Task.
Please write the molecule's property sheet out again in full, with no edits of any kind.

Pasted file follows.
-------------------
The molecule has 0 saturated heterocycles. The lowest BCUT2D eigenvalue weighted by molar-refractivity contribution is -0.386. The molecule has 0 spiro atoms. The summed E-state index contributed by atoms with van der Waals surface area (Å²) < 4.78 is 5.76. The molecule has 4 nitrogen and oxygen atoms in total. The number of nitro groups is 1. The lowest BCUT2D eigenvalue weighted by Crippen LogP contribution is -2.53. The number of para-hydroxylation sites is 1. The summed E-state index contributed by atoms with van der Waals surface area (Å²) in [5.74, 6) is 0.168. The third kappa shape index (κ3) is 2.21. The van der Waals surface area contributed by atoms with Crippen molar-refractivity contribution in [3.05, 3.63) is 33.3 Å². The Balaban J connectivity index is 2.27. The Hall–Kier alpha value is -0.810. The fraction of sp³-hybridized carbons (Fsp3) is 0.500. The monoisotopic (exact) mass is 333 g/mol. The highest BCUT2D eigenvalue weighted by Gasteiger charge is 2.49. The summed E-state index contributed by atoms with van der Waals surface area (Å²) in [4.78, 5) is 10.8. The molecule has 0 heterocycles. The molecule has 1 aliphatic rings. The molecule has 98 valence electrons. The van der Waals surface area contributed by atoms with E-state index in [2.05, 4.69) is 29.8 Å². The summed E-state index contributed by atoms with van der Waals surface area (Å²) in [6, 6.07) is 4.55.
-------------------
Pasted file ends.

The molecule has 0 saturated heterocycles. The lowest BCUT2D eigenvalue weighted by molar-refractivity contribution is -0.386. The molecule has 0 spiro atoms. The summed E-state index contributed by atoms with van der Waals surface area (Å²) < 4.78 is 5.76. The molecule has 4 nitrogen and oxygen atoms in total. The number of nitro groups is 1. The lowest BCUT2D eigenvalue weighted by Crippen LogP contribution is -2.53. The number of para-hydroxylation sites is 1. The summed E-state index contributed by atoms with van der Waals surface area (Å²) in [5.74, 6) is 0.168. The third kappa shape index (κ3) is 2.21. The van der Waals surface area contributed by atoms with Crippen molar-refractivity contribution in [3.05, 3.63) is 33.3 Å². The Balaban J connectivity index is 2.27. The Hall–Kier alpha value is -0.810. The fraction of sp³-hybridized carbons (Fsp3) is 0.500. The monoisotopic (exact) mass is 333 g/mol. The highest BCUT2D eigenvalue weighted by Gasteiger charge is 2.49. The summed E-state index contributed by atoms with van der Waals surface area (Å²) in [4.78, 5) is 10.8. The molecule has 0 heterocycles. The molecule has 1 aliphatic rings. The molecule has 98 valence electrons. The van der Waals surface area contributed by atoms with E-state index in [2.05, 4.69) is 29.8 Å². The summed E-state index contributed by atoms with van der Waals surface area (Å²) in [6, 6.07) is 4.55.